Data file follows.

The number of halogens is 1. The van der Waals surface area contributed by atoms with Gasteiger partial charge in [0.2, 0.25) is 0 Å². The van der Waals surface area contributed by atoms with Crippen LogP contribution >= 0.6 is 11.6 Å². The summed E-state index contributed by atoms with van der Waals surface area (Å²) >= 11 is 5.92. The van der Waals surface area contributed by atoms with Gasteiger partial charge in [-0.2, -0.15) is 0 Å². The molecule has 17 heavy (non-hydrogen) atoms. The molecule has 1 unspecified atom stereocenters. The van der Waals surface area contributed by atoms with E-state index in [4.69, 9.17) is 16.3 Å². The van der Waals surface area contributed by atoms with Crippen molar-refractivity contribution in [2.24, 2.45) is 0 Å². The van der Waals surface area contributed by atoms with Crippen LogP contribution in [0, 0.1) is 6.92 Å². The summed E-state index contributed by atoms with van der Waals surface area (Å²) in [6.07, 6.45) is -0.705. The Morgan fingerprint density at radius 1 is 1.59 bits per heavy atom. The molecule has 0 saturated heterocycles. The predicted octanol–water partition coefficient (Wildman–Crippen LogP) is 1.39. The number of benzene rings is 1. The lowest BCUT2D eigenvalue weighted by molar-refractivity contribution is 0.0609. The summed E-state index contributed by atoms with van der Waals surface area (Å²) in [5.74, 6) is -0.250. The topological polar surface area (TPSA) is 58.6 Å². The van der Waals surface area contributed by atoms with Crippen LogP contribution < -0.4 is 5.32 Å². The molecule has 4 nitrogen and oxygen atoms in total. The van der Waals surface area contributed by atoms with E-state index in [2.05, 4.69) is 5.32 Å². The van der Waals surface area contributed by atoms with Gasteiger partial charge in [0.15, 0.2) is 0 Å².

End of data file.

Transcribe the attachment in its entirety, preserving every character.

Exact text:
The number of halogens is 1. The van der Waals surface area contributed by atoms with Gasteiger partial charge in [0.2, 0.25) is 0 Å². The van der Waals surface area contributed by atoms with Crippen LogP contribution >= 0.6 is 11.6 Å². The summed E-state index contributed by atoms with van der Waals surface area (Å²) >= 11 is 5.92. The van der Waals surface area contributed by atoms with Gasteiger partial charge in [-0.2, -0.15) is 0 Å². The molecule has 17 heavy (non-hydrogen) atoms. The molecule has 1 unspecified atom stereocenters. The van der Waals surface area contributed by atoms with E-state index in [4.69, 9.17) is 16.3 Å². The van der Waals surface area contributed by atoms with Crippen molar-refractivity contribution in [2.24, 2.45) is 0 Å². The van der Waals surface area contributed by atoms with Crippen LogP contribution in [0, 0.1) is 6.92 Å². The summed E-state index contributed by atoms with van der Waals surface area (Å²) in [6.07, 6.45) is -0.705. The Morgan fingerprint density at radius 1 is 1.59 bits per heavy atom. The molecule has 0 saturated heterocycles. The predicted octanol–water partition coefficient (Wildman–Crippen LogP) is 1.39. The number of benzene rings is 1. The lowest BCUT2D eigenvalue weighted by molar-refractivity contribution is 0.0609. The summed E-state index contributed by atoms with van der Waals surface area (Å²) in [5.74, 6) is -0.250. The topological polar surface area (TPSA) is 58.6 Å². The van der Waals surface area contributed by atoms with Crippen LogP contribution < -0.4 is 5.32 Å². The molecule has 4 nitrogen and oxygen atoms in total. The van der Waals surface area contributed by atoms with E-state index in [2.05, 4.69) is 5.32 Å². The van der Waals surface area contributed by atoms with Gasteiger partial charge in [0.15, 0.2) is 0 Å².